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4.1 What is Numerical Data Representation
As we have seen in chapter 1, statistics is the study of making sense of data and consists of four components: collecting, summarizing, analyzing, and presenting data. In the second and third chapter we focused on summarizing data graphically; in this chapter we will concern ourselves with summarizing data numerically.
While charts are certainly very nice and often convincing, they do have at least one major draw-back: they are not very "portable". In other words, if you conduct an experiment measuring cholesterol levels of male and female patients it is certainly great to create appropriate histograms to illustrate the outcome of your experiment. However, if you are asked to summarize your results, for example for a radio show or just during a conversation, these charts will not help much.
Instead you need a simple, short, and easy-to-memorize summary of your data that - despite being short and simple - is meaningful to others with whom you might share your results.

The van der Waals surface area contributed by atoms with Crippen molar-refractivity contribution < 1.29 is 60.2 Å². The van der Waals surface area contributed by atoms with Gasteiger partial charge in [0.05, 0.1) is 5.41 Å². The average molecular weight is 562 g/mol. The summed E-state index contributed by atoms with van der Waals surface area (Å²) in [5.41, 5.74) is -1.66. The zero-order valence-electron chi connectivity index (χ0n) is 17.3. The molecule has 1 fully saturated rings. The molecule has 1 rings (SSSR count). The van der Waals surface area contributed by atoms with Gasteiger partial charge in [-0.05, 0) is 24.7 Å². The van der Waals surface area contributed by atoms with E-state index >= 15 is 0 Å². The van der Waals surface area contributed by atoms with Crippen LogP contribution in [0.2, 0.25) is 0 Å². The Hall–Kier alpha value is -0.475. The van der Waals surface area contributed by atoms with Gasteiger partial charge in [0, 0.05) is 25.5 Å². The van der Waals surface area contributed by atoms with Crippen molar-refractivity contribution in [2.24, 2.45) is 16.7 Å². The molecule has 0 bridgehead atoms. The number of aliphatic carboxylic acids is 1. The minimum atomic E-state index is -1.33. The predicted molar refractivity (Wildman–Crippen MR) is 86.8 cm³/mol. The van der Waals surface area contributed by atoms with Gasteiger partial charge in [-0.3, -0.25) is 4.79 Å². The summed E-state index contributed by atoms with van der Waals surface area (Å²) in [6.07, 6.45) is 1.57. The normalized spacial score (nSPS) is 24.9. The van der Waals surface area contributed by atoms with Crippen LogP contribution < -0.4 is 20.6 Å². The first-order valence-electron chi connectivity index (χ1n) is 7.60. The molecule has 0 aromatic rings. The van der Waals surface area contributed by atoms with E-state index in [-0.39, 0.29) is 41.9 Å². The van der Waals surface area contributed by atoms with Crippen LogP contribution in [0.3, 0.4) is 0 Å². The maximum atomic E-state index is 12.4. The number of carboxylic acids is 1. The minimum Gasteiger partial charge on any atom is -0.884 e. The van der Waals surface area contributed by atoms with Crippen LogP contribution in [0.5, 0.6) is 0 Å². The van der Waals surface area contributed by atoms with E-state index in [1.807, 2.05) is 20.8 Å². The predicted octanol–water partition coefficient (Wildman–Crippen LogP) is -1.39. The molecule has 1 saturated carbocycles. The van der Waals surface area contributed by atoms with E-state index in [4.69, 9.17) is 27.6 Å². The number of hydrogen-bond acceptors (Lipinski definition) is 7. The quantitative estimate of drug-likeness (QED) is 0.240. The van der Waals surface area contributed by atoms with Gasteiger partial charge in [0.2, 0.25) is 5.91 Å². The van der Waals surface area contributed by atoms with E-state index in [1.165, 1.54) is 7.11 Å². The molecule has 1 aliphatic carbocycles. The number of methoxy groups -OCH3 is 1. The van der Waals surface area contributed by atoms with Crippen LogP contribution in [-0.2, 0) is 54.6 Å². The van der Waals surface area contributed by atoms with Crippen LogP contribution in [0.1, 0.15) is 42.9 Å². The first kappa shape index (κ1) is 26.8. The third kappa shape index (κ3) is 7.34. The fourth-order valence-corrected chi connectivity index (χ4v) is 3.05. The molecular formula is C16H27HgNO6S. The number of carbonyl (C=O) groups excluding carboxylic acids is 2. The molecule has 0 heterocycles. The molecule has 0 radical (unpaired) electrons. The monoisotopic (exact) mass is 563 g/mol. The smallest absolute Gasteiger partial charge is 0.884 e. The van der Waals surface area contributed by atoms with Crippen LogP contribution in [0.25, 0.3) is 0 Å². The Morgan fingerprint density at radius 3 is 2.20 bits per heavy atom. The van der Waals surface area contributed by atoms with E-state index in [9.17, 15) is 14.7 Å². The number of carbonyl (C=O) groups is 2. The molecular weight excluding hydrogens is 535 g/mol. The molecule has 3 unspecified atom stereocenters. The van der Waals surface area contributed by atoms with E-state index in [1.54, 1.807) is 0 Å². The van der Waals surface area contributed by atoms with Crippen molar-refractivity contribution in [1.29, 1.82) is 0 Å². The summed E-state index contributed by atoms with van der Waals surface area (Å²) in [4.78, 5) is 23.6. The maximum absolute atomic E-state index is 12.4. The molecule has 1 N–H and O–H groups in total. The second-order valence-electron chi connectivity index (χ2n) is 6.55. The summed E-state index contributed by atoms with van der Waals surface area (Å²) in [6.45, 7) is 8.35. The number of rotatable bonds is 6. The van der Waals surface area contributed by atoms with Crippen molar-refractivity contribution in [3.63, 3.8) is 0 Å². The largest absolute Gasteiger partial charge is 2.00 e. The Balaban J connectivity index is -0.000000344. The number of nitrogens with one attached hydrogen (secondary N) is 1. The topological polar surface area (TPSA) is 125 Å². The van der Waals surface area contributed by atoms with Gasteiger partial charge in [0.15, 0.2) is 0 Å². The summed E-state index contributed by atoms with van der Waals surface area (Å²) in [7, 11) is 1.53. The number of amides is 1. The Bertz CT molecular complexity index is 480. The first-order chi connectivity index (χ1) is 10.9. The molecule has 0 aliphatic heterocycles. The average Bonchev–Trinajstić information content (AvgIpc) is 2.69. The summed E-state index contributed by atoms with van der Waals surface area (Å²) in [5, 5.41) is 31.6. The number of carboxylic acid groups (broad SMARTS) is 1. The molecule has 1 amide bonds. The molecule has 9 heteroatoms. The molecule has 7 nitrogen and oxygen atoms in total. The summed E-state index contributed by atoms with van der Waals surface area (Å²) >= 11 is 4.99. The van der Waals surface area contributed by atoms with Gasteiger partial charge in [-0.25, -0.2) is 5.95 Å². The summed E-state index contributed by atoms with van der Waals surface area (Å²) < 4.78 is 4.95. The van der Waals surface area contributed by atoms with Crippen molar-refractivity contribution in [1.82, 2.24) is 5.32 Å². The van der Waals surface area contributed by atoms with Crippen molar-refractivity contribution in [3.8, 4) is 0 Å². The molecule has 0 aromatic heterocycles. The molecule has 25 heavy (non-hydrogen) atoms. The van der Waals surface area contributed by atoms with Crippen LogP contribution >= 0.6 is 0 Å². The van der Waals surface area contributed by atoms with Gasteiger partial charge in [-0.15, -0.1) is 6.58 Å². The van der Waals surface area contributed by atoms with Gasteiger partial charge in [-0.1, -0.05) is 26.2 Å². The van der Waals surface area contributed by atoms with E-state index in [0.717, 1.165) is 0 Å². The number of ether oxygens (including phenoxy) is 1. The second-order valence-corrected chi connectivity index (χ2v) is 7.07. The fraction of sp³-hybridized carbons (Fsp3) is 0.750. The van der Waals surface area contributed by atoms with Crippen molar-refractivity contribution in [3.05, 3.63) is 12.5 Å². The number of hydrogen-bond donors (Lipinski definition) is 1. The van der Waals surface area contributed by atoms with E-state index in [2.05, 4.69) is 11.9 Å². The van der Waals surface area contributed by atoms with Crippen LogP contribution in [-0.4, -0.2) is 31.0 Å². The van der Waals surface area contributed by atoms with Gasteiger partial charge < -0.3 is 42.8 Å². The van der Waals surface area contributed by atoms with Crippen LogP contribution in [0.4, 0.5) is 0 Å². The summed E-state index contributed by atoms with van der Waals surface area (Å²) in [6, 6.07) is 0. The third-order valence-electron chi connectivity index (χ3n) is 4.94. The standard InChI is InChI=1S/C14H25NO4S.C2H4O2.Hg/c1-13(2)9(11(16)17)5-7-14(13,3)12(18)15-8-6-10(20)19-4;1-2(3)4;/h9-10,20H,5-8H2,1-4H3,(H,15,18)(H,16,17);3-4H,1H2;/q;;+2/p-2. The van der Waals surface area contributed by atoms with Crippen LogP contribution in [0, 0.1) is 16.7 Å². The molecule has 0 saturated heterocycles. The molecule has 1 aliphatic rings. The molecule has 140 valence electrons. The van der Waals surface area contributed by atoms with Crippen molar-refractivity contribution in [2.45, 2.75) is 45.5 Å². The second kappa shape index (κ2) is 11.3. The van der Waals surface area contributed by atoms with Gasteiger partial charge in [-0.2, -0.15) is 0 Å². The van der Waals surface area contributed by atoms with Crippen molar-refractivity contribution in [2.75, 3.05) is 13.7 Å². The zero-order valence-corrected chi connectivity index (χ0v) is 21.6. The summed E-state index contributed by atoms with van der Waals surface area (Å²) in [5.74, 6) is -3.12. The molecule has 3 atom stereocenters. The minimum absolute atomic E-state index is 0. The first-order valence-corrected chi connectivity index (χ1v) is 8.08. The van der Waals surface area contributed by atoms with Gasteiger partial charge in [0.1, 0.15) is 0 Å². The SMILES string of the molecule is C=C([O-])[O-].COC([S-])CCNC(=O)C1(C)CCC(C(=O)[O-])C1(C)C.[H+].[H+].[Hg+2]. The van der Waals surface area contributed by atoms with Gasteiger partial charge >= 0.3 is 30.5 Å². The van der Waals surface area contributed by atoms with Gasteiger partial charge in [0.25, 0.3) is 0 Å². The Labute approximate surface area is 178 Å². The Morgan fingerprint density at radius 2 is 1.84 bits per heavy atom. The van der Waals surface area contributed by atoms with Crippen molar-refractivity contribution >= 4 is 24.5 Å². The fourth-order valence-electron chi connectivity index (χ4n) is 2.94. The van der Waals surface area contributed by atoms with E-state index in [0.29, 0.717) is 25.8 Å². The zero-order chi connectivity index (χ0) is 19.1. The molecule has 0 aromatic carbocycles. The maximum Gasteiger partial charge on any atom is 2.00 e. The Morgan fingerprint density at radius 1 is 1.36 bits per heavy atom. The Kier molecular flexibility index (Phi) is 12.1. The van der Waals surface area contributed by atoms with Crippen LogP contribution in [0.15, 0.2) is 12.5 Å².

For example, in our study of levels of cholesterol we could condense the results by stating that the "average" level of cholesterol for men is X, while the average for women is Y, and most people would understand. Of course, when we condense data in this way, some level of detail is lost, but we gain the ease of summarizing the data quickly.
This chapter will discuss some "statistics" that can be used to summarize data numerically while still trying to capture much of the detailed structure hidden in the data. Among the descriptive statistics we will study are the mean, mode, and median, the range, variance, and standard deviation, and more detailed descriptors such as percentiles and skewness. Towards the end of the chapter we will learn about the "box plot" that combines many of the numerical descriptors in one picture.